Skip to comments.NSA: Analysts spied on love interests
Posted on 09/27/2013 8:14:27 AM PDT by markomalley
The National Security Agency has admitted that analysts have abused their authority to spy on love interests on several occasions.
In response to a letter from Sen. Chuck Grassley (R-Iowa), the NSA identified 12 incidents since 2003 in which analysts intentionally misused their intelligence gathering powers.
In one case, an analyst spied on a foreign phone number she discovered in her husband's cellphone, suspecting that he had cheated on her. She intercepted phone calls involving her husband, investigators discovered. The analyst resigned before any disciplinary action could be taken.
On one analyst's first day of access to the NSA system, he pulled records on six email addresses belonging to his ex-girlfriend. He claimed he just wanted to test the system. The NSA demoted him and docked his pay for two months.
In another case, an analyst collected call data on his girlfriend and his own home phone number "out of curiosity." He retired before the agency took any action.
Another analyst based in a foreign location collected phone records on her foreign national boyfriend and other foreign nationals, saying she wanted to be sure she wasn't associating with "shady characters." She resigned before the agency took disciplinary action.
An analyst who collected data on his wife lost access to the classified system, and another analyst who said he misused the system to help learn a foreign language also lost access to the database.
In the letter to Grassley, George Ellard, the NSA's inspector general, said the agency currently has two open investigations and is reviewing a third for possible investigation.
The NSA has admitted that analysts have violated legal restrictions on thousands of occasions in recent years, but the agency says most of the violations are accidental.
I appreciate the transparency that the Inspector General has provided to the American people," Grassley, the ranking member of the Judiciary Committee, said in a statement. "We shouldnt tolerate even one instance of misuse of this program. Robust oversight of the program must be completed to ensure that both national security and the Constitution are protected.
The letter was sent on Sept. 11 and Grassley's office released it to the public on Thursday.
Paging Justice Roberts?
Doesn’t surprise me in the least. This much power will often be too much of a temptation for people not sufficiently mature to govern their actions. Which is one reason the security clearance process needs to be cinched up much tighter than it has been for the last 10 years.
The analyst resigned before any disciplinary action could be taken...He retired before the agency took any action...She resigned before the agency took disciplinary actionWTF? It is not criminal? They can't be prosecuted after leaving the agency?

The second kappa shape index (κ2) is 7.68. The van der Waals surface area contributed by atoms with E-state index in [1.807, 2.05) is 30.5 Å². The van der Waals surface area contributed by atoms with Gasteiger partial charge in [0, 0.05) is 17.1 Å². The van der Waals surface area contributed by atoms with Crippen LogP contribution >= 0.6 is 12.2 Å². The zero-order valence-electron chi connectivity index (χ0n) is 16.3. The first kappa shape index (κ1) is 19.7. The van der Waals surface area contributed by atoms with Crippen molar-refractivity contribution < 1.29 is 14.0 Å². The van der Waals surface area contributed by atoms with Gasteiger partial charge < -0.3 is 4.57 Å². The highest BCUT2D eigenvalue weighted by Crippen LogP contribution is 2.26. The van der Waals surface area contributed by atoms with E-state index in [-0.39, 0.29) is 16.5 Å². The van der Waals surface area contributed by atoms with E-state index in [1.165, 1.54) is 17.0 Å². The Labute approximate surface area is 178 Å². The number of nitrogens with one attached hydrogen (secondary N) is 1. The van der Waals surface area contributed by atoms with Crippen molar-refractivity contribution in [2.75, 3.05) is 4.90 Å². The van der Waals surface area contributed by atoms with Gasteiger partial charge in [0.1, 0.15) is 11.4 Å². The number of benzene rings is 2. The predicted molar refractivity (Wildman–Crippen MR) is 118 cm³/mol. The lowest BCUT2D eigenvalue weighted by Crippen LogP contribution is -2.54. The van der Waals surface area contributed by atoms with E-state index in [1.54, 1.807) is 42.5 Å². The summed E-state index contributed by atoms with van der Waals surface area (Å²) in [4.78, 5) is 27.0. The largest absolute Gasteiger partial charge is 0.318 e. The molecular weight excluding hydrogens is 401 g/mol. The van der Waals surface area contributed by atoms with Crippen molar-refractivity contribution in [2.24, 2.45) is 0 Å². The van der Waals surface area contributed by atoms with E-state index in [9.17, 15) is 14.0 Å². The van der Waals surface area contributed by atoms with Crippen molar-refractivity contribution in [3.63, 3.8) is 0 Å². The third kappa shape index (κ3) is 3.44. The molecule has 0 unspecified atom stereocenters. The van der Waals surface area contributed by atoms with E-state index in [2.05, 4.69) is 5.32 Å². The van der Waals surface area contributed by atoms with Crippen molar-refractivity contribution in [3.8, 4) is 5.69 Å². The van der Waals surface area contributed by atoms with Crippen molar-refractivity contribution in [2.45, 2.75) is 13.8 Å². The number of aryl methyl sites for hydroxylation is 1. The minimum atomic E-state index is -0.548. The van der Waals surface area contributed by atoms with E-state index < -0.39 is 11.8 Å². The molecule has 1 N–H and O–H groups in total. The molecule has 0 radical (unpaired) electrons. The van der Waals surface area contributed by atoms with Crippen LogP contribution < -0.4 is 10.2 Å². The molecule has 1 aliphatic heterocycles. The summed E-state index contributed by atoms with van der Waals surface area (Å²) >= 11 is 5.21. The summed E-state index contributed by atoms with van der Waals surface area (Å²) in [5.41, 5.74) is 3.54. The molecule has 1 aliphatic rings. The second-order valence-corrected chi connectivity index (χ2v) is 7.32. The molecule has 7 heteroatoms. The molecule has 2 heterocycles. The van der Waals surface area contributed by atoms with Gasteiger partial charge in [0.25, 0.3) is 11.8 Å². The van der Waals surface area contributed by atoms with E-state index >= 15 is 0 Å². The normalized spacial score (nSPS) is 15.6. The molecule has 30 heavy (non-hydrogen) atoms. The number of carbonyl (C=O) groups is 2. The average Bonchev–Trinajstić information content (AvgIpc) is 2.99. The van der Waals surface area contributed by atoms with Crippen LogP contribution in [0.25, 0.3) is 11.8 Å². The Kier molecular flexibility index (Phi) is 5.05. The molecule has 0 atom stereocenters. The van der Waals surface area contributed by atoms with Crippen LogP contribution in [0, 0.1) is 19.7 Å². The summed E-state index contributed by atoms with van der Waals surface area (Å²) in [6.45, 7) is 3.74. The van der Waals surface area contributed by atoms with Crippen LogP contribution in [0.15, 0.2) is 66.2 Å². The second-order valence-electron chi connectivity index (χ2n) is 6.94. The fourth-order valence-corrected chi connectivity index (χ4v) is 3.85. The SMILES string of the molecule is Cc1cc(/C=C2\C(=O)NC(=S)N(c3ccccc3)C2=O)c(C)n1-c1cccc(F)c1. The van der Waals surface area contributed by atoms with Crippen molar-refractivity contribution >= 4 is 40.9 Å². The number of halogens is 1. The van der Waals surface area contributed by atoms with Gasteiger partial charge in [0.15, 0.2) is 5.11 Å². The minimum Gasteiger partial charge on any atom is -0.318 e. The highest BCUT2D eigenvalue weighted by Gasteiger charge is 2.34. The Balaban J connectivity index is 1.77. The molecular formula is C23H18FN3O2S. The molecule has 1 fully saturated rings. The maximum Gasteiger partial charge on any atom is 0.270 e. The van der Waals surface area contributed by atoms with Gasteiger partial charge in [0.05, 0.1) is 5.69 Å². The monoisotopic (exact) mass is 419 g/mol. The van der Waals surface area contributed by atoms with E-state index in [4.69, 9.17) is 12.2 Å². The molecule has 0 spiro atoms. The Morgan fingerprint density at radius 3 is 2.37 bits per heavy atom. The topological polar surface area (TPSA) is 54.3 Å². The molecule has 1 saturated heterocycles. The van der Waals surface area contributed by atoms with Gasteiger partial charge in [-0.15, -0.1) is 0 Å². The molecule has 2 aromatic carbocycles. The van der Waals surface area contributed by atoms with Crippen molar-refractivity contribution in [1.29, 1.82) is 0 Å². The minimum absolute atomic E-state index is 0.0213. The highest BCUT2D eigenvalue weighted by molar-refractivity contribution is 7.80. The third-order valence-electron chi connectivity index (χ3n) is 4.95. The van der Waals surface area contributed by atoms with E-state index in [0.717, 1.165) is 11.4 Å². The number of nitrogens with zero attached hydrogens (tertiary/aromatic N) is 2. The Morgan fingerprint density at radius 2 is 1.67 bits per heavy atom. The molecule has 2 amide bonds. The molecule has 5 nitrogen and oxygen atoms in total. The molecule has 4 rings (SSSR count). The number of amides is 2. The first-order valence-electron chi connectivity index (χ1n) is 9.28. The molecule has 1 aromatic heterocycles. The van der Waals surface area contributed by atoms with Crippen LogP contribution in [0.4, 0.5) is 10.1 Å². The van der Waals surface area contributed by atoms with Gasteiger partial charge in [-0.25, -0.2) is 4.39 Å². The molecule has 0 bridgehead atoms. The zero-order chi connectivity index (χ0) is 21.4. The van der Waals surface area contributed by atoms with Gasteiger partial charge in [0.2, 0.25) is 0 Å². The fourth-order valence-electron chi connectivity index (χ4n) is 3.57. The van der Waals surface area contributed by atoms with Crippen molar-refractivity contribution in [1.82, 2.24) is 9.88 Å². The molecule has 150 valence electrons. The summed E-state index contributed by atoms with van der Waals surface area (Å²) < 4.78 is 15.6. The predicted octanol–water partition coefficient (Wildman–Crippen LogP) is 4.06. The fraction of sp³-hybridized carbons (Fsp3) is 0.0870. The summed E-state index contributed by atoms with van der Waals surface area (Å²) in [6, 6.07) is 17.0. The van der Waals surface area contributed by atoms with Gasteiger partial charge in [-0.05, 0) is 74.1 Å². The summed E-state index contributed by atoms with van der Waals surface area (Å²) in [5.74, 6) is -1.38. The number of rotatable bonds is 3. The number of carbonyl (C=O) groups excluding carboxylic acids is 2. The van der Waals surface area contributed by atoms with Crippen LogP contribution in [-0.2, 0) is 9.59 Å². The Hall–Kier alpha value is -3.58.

Yeah, I’d love to know what they have on him.
Probably goes something like: "If you let me retire and collect my pension and health benefits for life, I will keep my mouth shut."
You’re absolutely correct. This is the greatest fraud on the American people since the Nation was formed.
Big deal. So what if some of the government thugs who are engaging in unconstitutional spying also violated their Jack booted agency’s policies.
They can’t prosecute because the criminals know too much.
12 incidents in roughly ten years. Excuse me, but you call this abuse? Sounds like safeguards were up and working in the few cases sited, but to infer that there was widespread abuse is rediculous. This should be taken off the side bar.
They exempted fathers who were checking out their daughter’s latest boyfriend. That would have added at least 10,000 to the incident total. /sarc
Of course I believe that the NSA is being completely honest for forthcoming on all abuse cases. Our government, like the POTUS, Congress, EPA, IRS, FEC, NSA, etc would never ever lie or mislead us. /sarc
Straight out of “The Lives of Others.”
true, but that one would be legit
I'm sorry, but I disagree: with what we've heard of PRISM and XKeyScore (I think there was another one, too) the agency collects far too much. It operates on both the assumption of guilt and guilt by association.
I don't want those introduced into American culture, and certainly not jurisprudence. (Remember the "parallel construction" story where the DEA [IIRC] was building a case
interdependently but working with the NSA?)
It’s a clear, longstanding and broad pattern; taxpayers are robbed to pay for some super expensive, whiz-bang pieces of hardware, which are then transformed into toys for adolescents mascarading as adults.
SWAT Teams, NSA, others...?
If it’s hi-speed or secretive you can be sure the “Hold muh beer —watch THIS..!”-factor will go up 1,000% in no time.
ONE time per year, for the last 12 years, huh?
For an entity with 30,000 employees and an almost UNLIMITED budget and almost no oversight...?!
ONE TIME PER YEAR???
That conforms PERFECTLY to the NSA pattern —deny ad nauseum until it’s a *demonstrable* lie, then finally admit kicking and screaming to some wrongdoing which is a MILLION times smaller than what is actually going on.
If they say once per year, then it’s a million times PER DAY.
MOST of them are doing this EVERY time it strikes their most whimsical fancy.
THESE LIARS ARE DOING THIS ALLLL THE TIME.
How many thousands have they killed just for the HELL OF IT?